Why Children Need Chores

Sunday, March 29th, 2015

Parents today want their kids spending time on things that can bring them success — learning Mandarin, earning a varsity letter, etc. — yet they’ve stopped asking their children to do one thing proven to lead to success — chores:

Decades of studies show the benefits of chores — academically, emotionally and even professionally.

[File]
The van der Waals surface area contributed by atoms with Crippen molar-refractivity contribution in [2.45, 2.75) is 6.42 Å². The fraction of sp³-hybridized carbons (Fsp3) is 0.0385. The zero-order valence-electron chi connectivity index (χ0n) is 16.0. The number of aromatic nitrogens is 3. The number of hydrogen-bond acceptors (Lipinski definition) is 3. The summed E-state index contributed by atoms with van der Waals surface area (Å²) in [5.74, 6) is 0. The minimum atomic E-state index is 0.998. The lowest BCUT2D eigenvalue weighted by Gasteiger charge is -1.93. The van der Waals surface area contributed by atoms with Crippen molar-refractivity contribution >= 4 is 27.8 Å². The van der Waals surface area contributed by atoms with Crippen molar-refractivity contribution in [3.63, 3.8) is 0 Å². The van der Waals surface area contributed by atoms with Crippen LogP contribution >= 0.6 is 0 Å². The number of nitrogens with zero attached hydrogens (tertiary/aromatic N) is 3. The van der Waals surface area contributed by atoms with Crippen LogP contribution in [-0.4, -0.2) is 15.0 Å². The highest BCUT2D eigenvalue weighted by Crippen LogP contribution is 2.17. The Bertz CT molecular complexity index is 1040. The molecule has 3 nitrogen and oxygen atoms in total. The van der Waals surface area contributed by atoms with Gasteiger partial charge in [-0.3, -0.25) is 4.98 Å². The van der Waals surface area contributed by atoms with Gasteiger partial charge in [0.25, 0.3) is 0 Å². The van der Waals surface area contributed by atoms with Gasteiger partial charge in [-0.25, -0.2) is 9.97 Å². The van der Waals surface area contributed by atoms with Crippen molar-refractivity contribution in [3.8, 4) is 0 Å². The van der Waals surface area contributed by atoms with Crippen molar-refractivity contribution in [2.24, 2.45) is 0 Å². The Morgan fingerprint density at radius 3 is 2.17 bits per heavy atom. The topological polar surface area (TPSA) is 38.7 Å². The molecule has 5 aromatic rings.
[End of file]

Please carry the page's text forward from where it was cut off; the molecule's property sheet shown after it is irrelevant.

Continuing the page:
Giving children household chores at an early age helps to build a lasting sense of mastery, responsibility and self-reliance, according to research by Marty Rossmann, professor emeritus at the University of Minnesota. In 2002, Dr. Rossmann analyzed data from a longitudinal study that followed 84 children across four periods in their lives — in preschool, around ages 10 and 15, and in their mid-20s. She found that young adults who began chores at ages 3 and 4 were more likely to have good relationships with family and friends, to achieve academic and early career success and to be self-sufficient, as compared with those who didn’t have chores or who started them as teens.

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